I am not sure that I can take this much further as we have such fundamentally different perceptions of the nature of public expenditure. I believe that what we are attempting here is a kind of technical adjustment to correct a legal decision to ensure that community sheltered housing does not collapse. It is broadly cost neutral because the money would come from public funds one way or the other. The court ruling has made irregular the funding by one route; in the longer term it will probably have to follow a different route. In the meantime we are trying to keep in place arrangements to legitimise the payments that have been made since July 1997, which otherwise would have been ultra vires. As I said, I am not sure that I can go much beyond that. However, if there are further questions relating to the Treasury aspects I should be happy to try to provide a fuller answer in writing to the noble Lord if he cares to write to me.

10 p.m.

Lord Higgins: I do not wish to detain the Committee any longer. I shall consider carefully the point which the noble Baroness has made about local government finance.

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Why was this not discussed in the Commons at the appropriate moment? Will the NAO and the PAC be able to consider this?

Earl Russell: Perhaps I can assist the noble Lord, Lord Higgins, on that point. When the Bill returns to another place it will have already approved the Bill. The only things the other place will have power to address will be our amendments. Those are the only things that will properly be before the Commons. If we have no amendment that bears on this subject, the Commons will have nothing to address. Unless we pass this amendment, we shall not give another place the vires to address the issue at all.

Lord Higgins: With respect, that was not the point I made. I asked why the provision was not debated in the Commons at an earlier stage.

Baroness Hollis of Heigham: I wonder whether I should share the joke that my noble friend has just conveyed to me. As I understand it, the provision was not discussed in the Commons because at the time it was not realised that it had to be discussed in the Commons. It was not realised that that was necessary. The Committee will appreciate that I am rather grateful that the hour is late and that the Chamber is as empty as it is before I confess to the failure of all sides in this matter. I include the Opposition's failure to hold us to account and our failure to realise that we had a problem to resolve. At least, I have included us all in the problem.

On Question, amendment agreed to.

Lord Morris of Manchester had given notice of his intention to move Amendment No. 104:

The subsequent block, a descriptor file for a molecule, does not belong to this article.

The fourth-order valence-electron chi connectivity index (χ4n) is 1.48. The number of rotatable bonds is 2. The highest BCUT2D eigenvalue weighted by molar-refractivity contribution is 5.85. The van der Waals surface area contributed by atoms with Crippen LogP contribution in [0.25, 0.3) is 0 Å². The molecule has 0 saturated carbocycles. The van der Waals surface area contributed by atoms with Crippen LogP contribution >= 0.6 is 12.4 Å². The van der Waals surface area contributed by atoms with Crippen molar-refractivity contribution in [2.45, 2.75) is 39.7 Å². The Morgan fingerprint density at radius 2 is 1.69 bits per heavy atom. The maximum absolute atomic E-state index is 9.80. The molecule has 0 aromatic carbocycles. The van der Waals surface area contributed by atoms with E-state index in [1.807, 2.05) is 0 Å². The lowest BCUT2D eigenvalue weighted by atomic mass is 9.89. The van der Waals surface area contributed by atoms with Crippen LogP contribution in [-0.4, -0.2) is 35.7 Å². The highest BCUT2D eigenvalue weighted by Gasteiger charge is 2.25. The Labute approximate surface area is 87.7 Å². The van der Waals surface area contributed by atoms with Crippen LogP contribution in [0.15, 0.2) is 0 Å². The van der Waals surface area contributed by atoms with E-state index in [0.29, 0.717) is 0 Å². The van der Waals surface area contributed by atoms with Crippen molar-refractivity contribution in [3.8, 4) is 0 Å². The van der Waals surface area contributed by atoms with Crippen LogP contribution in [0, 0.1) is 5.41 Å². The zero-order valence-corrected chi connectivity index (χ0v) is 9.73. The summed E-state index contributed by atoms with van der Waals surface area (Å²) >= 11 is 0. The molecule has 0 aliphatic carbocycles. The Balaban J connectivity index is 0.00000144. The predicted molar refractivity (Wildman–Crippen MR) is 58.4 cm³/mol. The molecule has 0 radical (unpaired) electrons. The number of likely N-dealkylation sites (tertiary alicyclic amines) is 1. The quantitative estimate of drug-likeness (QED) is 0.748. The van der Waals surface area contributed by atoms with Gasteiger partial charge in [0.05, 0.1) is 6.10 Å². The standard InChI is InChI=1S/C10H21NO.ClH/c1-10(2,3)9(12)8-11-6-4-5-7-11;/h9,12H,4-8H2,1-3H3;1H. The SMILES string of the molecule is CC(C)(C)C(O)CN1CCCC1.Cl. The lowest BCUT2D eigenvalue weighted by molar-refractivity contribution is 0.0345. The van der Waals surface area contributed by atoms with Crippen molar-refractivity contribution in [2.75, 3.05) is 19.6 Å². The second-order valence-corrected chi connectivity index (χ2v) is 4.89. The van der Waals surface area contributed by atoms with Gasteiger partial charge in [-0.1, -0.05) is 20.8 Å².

After Clause 67, insert the following new clause--

Disability Living Allowance: protection of awards for life

(" . After section 76 of the Contributions and Benefits Act, there shall be inserted the following section--
"Awards for life: protection.
76A. No provision of this Act shall be so interpreted as to give the Secretary of State power, by regulation or otherwise, to end the entitlement to disability living allowance, or a component thereof, of any living person to whom that benefit has been awarded for life, except where the Secretary of State can show that the benefit was originally awarded in error."").

Baroness Hollis of Heigham: My noble friend Lord Morris is unwell. That is the reason he has asked me to say that he is not in a position to move the amendment.

[Amendment No. 104 not moved.]

Clause 68 [Discretionary payments out of social fund]:

Earl Russell moved Amendment No. 105:

Page 46, leave out lines 18 to 34 and insert--("(b) payments of prescribed amounts to meet other needs, in accordance with directions given or guidance issued by the Secretary of State."").

The noble Earl said: With the leave of the Committee, it might be convenient if, in addressing Amendment No. 105, I speak also to Clause 69 stand part. The issues overlap considerably, and I do not wish to make the same speech twice.

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The Social Fund is divided into a series of different categories. We are particularly concerned with budgeting loans which are repayable, and community care grants which may not be. In the past the situation has been that if an application to the Social Fund was not perfectly fitted to the category for which it was designed, it was possible to consider whether there was an eligibility for another category. I have a copy of a Written Answer in another place on 2nd March. The number of applications for which this was done in the financial year 1996-97 was 13,837. In the current year to the end of January, it was 11,173.

The power to do that, as I understand it, is being limited by the Bill, save for a series of conditions which may be laid down in regulation. It seems to me that this can be a mistake. There are many cases where this ability may meet a very real need. There are cases every year where people are found to be too poor to be eligible for a loan under the Social Fund. There is something rather curious about the idea of being too poor to get help out of the social security system. Therefore the ability to convert from one heading to another where that seems appropriate, in order, and according to conditions and terms of relevance, should be left in place. It should not be controlled and limited to a series of regulations laying down specific exceptions.

The point continues to apply that in drafting regulations we cannot foresee all possible suitable cases. I beg to move.